- The Washington Times - Sunday, May 10, 2009

President Rush Limbaugh, Sen. Laura Ingraham, Rep. Mark Levin. Some observers insist that pivotal conservative radio personalities should run for public office for the good of the Republican Party, the ideology and the country itself.

“Conversation or candidates?”

That is the question from WMAL morning guy Fred Grandy, who admonishes radio gods to forgo fat media salaries in favor of public service. He speaks from experience. The former “Love Boat” actor served as a Republican congressman from Iowa for four terms and narrowly missed being elected governor. Fred Thompson responded to the call, not to mention Ronald Reagan.

“Sometimes you just have to take one for the team,” Mr. Grandy says.

Mr. Limbaugh, of course, has chastised Republicans in stern but mellifluous tones for dithering over their party identity. Though “President Limbaugh” has a certain ring to it, he ain’t runnin’. Ever.

“I’ve never run for office. I’ve never looked at seriously what that would take. I’m just a philosopher here on this kind of thing, that some might call me a strategerist in a way,” he says.

“When you look at politics as getting votes, when you look at politics as a matter of getting policy passed, you have to have a totally different view of it than I do — and you have to pander to certain people and groups. Sometimes you have to say things you don’t really believe. I couldn’t do it.”

Political donations are also repugnant to Mr. Limbaugh.

“I can’t stick my hand out and ask people for money. I just would never, ever be able to do it ‘cause they’re all gonna want to get paid back somehow,” he adds.

Compleat seat

Somewhere in the near future, we’ll all find balmy breezes, sparkling water, congenial company. Really. When you do find all that, here’s a place to sit — Painted Adirondack chairs in maple from Lands’ End in six colors, $159 each; ottomans and side tables also available. The company deems it all “American as apple pie,” which is good enough for all of us here at the Patriotic Furniture Desk.

Maybe we should put some of these in Congress.

Consult www.landsend. com or call 800/800-5800.

Celebrity fatigue

By now, most folks are weary of hearing about the White House Correspondents’ Association’s annual dinner, featuring all 2,500 White House “correspondents” jammed into the Washington Hilton on Saturday night. For insight into how many people are actually credentialed to cover things presidential, just check out the next White House press briefing on C-SPAN.

Meanwhile, growing celebrity obsession in academic sectors continues to escalate. Case in point: CBS News anchor lady Katie Couric will be delivering the “Class Day” address at Princeton University this year. NBC “Today” host Matt Lauer will make a similar address Harvard.

Will there be gravitas? Once, the bar was set high during such hallowed events: Consider what President Harry Truman told Princeton graduates during his commencement speech in 1947:

“The construction of the defenses of peace in the minds of men is the supreme task which our educational institutions must set for themselves.”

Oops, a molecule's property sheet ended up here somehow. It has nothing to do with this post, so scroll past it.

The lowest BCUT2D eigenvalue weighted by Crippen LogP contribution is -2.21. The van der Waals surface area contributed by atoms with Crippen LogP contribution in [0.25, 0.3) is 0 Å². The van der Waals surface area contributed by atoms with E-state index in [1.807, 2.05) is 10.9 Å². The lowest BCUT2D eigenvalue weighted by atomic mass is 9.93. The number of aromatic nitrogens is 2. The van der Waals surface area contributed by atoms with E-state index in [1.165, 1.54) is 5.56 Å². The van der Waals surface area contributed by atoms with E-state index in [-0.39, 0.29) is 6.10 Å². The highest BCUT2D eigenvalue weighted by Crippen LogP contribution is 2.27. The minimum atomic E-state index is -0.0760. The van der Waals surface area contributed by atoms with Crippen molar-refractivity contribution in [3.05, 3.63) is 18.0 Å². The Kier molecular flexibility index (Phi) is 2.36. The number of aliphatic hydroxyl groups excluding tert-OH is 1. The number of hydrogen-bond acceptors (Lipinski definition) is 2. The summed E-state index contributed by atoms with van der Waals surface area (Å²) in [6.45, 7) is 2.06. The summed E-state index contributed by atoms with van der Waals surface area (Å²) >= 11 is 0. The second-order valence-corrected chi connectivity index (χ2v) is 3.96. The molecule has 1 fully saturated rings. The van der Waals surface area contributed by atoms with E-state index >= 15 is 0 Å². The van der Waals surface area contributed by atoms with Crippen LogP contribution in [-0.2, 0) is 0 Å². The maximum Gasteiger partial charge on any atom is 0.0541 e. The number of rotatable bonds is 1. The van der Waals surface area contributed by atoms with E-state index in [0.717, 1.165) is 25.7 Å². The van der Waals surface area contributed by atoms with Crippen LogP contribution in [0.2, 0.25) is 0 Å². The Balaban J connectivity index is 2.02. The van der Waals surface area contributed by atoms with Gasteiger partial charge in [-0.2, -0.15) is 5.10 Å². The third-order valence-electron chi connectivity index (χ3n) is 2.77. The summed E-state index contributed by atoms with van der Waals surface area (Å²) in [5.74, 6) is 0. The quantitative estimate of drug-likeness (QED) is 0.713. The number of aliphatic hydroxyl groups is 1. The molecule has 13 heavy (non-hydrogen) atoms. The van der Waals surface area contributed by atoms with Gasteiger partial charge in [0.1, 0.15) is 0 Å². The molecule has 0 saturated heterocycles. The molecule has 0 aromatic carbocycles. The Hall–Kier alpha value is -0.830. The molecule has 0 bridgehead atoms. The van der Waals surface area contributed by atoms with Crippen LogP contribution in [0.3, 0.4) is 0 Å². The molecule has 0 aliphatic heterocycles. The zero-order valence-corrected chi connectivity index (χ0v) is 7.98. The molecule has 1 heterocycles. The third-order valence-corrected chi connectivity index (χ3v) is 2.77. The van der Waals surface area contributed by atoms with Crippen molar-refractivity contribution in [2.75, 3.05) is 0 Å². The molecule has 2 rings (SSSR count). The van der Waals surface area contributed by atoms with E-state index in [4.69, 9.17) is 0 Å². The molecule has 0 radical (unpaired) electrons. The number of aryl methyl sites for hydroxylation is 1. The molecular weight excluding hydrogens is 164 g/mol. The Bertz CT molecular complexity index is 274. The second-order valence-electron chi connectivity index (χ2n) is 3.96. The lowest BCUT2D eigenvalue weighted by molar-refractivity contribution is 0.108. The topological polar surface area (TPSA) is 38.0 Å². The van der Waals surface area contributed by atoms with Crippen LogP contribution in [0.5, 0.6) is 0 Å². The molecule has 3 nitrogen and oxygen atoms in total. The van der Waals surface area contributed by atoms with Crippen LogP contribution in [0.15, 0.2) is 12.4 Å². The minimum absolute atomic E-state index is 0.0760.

Quotes of note

“God is pretty explicit in what we’re supposed to do — what man and woman are for.” — Samuel “Joe the Plumber” Wurzelbacher, to Christianity Today

Arlen Specter, even if he spends 40 more years in government, will be remembered for nothing.” — Jonah Goldberg, in National Review

Rush Limbaugh, Dick Cheney, Newt Gingrich? These are sort of trollish figures.” — MSNBC’s Chris Matthews

Days of yore

The intrepid Ethan Allen and the not-so-intrepid Benedict Arnold captured Fort Ticonderoga from the British on this day in 1775.

The first transcontinental railroad was completed 140 years ago today as well, when California Gov. Leland Stanford — who missed on his first attempt — struck a golden spike into railroad ties linking the Central Pacific and Union Pacific lines in Promontory, Utah. The spot was named a national historic site in 1965; the little park now sells a replica “golden” spike for $25. The real one is on display at Stanford University.

Hillary Rodham Clinton, get out your party hat: Victoria Woodhull — the first woman to pine for a true White House post — was nominated for the presidency on this day in 1872.

President Rutherford B. Hayes had the first telephone installed in White House 132 years ago today. Not too many conversations, though — the Treasury Department had the only other direct phone line to the White House at the time.

Everyone was “Happy Together” — at least in 1969. The Turtles and the Temptations played the White House for Tricia Nixon exactly 40 years ago today.

By the numbers

49 percent of Americans have a close friend or family member who is gay or lesbian.

51 percent do not.

44 percent say same-sex marriage should be recognized by the law as valid.

54 percent say the marriages should not be recognized.

60 percent say individual states should recognize civil union between same-sex couples.

38 percent disagree.

48 percent favor a “don’t ask, don’t tell” policy for gays in the military.

47 percent oppose the policy.

— From a CNN poll of 2,019 adults conducted April 23 to 26.

Contact Jennifer Harper at [email protected] or 202/636-3085. Follow her at twitter.com/harperbulletin.

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